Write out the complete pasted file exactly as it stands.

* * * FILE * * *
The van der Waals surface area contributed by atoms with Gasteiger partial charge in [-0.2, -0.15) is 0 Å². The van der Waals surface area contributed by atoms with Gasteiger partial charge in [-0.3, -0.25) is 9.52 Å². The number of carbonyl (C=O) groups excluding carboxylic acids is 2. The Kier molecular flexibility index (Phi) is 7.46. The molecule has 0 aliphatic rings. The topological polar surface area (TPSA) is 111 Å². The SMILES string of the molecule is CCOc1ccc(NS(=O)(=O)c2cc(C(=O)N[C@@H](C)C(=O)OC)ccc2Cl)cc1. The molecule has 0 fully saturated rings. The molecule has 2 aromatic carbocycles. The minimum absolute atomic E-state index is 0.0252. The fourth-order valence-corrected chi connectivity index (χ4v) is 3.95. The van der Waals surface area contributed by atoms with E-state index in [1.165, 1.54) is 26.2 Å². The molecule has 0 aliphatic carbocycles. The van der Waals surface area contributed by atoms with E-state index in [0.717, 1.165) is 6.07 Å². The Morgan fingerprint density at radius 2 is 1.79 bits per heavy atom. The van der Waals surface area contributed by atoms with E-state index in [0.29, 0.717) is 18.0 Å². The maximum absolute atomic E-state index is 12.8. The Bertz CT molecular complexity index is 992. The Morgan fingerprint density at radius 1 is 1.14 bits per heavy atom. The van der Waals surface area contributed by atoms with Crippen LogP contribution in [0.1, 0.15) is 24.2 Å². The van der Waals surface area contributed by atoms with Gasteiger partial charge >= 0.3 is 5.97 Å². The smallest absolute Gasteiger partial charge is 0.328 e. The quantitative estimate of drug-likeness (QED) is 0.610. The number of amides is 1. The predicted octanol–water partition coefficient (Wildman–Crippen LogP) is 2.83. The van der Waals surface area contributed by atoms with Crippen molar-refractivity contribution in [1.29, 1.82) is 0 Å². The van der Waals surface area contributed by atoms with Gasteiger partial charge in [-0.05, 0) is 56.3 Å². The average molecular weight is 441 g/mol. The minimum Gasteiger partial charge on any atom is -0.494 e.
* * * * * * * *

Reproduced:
The van der Waals surface area contributed by atoms with Gasteiger partial charge in [-0.2, -0.15) is 0 Å². The van der Waals surface area contributed by atoms with Gasteiger partial charge in [-0.3, -0.25) is 9.52 Å². The number of carbonyl (C=O) groups excluding carboxylic acids is 2. The Kier molecular flexibility index (Phi) is 7.46. The molecule has 0 aliphatic rings. The topological polar surface area (TPSA) is 111 Å². The SMILES string of the molecule is CCOc1ccc(NS(=O)(=O)c2cc(C(=O)N[C@@H](C)C(=O)OC)ccc2Cl)cc1. The molecule has 0 fully saturated rings. The molecule has 2 aromatic carbocycles. The minimum absolute atomic E-state index is 0.0252. The fourth-order valence-corrected chi connectivity index (χ4v) is 3.95. The van der Waals surface area contributed by atoms with E-state index in [1.165, 1.54) is 26.2 Å². The molecule has 0 aliphatic carbocycles. The van der Waals surface area contributed by atoms with E-state index in [0.717, 1.165) is 6.07 Å². The Morgan fingerprint density at radius 2 is 1.79 bits per heavy atom. The van der Waals surface area contributed by atoms with E-state index in [0.29, 0.717) is 18.0 Å². The maximum absolute atomic E-state index is 12.8. The Bertz CT molecular complexity index is 992. The Morgan fingerprint density at radius 1 is 1.14 bits per heavy atom. The van der Waals surface area contributed by atoms with Crippen LogP contribution in [0.1, 0.15) is 24.2 Å². The van der Waals surface area contributed by atoms with Gasteiger partial charge >= 0.3 is 5.97 Å². The smallest absolute Gasteiger partial charge is 0.328 e. The quantitative estimate of drug-likeness (QED) is 0.610. The number of amides is 1. The predicted octanol–water partition coefficient (Wildman–Crippen LogP) is 2.83. The van der Waals surface area contributed by atoms with Crippen molar-refractivity contribution in [1.29, 1.82) is 0 Å². The van der Waals surface area contributed by atoms with Gasteiger partial charge in [-0.05, 0) is 56.3 Å². The average molecular weight is 441 g/mol. The minimum Gasteiger partial charge on any atom is -0.494 e.